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What is Different About Family Businesses?

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  • Ralph Chami

Abstract

Family businesses make up forty percent of the Fortune 500 companies in the US, generate about two-thirds of the German GDP, employ about one-half of the labor force in Britain, and account for the majority of the private economies in developing countries. This paper develops a theory of family business that brings market forces and the family, as a nonmarket institution, under one rubric. The paper highlights and analyzes important factors, including product market competition, trust, and succession, which allow family businesses to thrive and to successfully compete with other businesses.

Suggested Citation

  • Ralph Chami, 2001. "What is Different About Family Businesses?," IMF Working Papers 01/70, International Monetary Fund.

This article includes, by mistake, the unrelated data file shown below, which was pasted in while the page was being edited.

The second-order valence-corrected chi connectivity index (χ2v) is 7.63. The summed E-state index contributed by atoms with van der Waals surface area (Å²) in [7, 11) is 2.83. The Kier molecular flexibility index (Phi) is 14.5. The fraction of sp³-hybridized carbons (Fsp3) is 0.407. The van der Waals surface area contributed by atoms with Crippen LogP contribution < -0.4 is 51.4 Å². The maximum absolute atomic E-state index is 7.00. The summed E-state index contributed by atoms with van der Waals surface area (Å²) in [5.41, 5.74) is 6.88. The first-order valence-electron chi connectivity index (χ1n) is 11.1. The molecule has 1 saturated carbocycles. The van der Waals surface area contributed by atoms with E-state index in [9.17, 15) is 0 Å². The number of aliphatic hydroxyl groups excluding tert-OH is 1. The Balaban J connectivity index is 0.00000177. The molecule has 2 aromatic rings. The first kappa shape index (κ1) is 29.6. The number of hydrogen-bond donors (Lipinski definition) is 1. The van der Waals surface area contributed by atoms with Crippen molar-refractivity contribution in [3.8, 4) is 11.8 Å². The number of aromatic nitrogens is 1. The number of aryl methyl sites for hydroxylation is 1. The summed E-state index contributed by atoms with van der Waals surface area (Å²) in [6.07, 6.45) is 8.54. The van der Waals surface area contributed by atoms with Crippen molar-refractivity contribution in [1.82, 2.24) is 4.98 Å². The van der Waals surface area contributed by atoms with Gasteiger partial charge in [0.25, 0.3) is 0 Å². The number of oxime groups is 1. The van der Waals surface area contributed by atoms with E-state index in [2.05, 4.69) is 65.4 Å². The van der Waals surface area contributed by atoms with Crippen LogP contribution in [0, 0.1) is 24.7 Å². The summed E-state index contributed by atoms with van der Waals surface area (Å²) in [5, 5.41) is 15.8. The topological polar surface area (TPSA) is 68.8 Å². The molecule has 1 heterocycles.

• Handle: RePEc:imf:imfwpa:01/70
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    Citations

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    Cited by:

    1. Castaneda, Gonzalo, 2006. "Economic growth and concentrated ownership in stock markets," Journal of Economic Behavior & Organization, Elsevier, vol. 59(2), pages 249-286, February.
    2. Francesco Caselli & Nicola Gennaioli, 2013. "Dynastic Management," Economic Inquiry, Western Economic Association International, vol. 51(1), pages 971-996, January.
    3. Brandts, Jordi & Solà, Carles, 2010. "Personal relations and their effect on behavior in an organizational setting: An experimental study," Journal of Economic Behavior & Organization, Elsevier, vol. 73(2), pages 246-253, February.
    4. Jayati Sarkar & Subrata Sarkar, 2005. "Debt and corporate governance in emerging economies: Evidence from India," Indira Gandhi Institute of Development Research, Mumbai Working Papers 2005-007, Indira Gandhi Institute of Development Research, Mumbai, India.
    5. Ralph Chami & Connel Fullenkamp & Sunil Sharma, 2010. "A framework for financial market development," Journal of Economic Policy Reform, Taylor & Francis Journals, vol. 13(2), pages 107-135.